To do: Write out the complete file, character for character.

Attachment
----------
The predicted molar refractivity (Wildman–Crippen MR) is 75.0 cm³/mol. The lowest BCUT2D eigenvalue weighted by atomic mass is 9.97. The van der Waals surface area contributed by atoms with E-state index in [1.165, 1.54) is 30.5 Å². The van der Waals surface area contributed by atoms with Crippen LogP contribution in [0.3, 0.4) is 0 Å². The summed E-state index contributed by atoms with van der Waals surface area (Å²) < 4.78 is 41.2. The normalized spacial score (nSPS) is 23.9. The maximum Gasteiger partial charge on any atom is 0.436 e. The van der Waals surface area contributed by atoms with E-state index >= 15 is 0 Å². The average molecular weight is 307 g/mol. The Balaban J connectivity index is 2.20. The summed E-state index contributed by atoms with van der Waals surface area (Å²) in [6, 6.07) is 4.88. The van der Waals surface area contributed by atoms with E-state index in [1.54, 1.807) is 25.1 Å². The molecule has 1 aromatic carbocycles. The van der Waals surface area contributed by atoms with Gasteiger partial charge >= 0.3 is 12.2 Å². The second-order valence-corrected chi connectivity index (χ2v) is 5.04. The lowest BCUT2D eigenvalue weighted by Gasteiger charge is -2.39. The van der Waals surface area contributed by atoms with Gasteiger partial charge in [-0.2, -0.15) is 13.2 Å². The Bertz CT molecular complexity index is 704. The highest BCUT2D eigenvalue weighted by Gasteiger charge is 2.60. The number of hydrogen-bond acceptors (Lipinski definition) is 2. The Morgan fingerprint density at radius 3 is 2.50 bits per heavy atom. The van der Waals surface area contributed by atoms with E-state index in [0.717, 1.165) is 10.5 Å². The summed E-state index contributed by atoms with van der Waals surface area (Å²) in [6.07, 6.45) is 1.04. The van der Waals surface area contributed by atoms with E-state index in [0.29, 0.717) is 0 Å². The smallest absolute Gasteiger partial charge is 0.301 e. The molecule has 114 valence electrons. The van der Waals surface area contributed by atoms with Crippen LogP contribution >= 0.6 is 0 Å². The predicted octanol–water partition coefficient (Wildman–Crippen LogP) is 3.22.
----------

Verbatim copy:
The predicted molar refractivity (Wildman–Crippen MR) is 75.0 cm³/mol. The lowest BCUT2D eigenvalue weighted by atomic mass is 9.97. The van der Waals surface area contributed by atoms with E-state index in [1.165, 1.54) is 30.5 Å². The van der Waals surface area contributed by atoms with Crippen LogP contribution in [0.3, 0.4) is 0 Å². The summed E-state index contributed by atoms with van der Waals surface area (Å²) < 4.78 is 41.2. The normalized spacial score (nSPS) is 23.9. The maximum Gasteiger partial charge on any atom is 0.436 e. The van der Waals surface area contributed by atoms with E-state index >= 15 is 0 Å². The average molecular weight is 307 g/mol. The Balaban J connectivity index is 2.20. The summed E-state index contributed by atoms with van der Waals surface area (Å²) in [6, 6.07) is 4.88. The van der Waals surface area contributed by atoms with E-state index in [1.54, 1.807) is 25.1 Å². The molecule has 1 aromatic carbocycles. The van der Waals surface area contributed by atoms with Gasteiger partial charge >= 0.3 is 12.2 Å². The second-order valence-corrected chi connectivity index (χ2v) is 5.04. The lowest BCUT2D eigenvalue weighted by Gasteiger charge is -2.39. The van der Waals surface area contributed by atoms with Gasteiger partial charge in [-0.2, -0.15) is 13.2 Å². The Bertz CT molecular complexity index is 704. The highest BCUT2D eigenvalue weighted by Gasteiger charge is 2.60. The number of hydrogen-bond acceptors (Lipinski definition) is 2. The Morgan fingerprint density at radius 3 is 2.50 bits per heavy atom. The van der Waals surface area contributed by atoms with E-state index in [0.717, 1.165) is 10.5 Å². The summed E-state index contributed by atoms with van der Waals surface area (Å²) in [6.07, 6.45) is 1.04. The van der Waals surface area contributed by atoms with E-state index in [0.29, 0.717) is 0 Å². The smallest absolute Gasteiger partial charge is 0.301 e. The molecule has 114 valence electrons. The van der Waals surface area contributed by atoms with Crippen LogP contribution >= 0.6 is 0 Å². The predicted octanol–water partition coefficient (Wildman–Crippen LogP) is 3.22.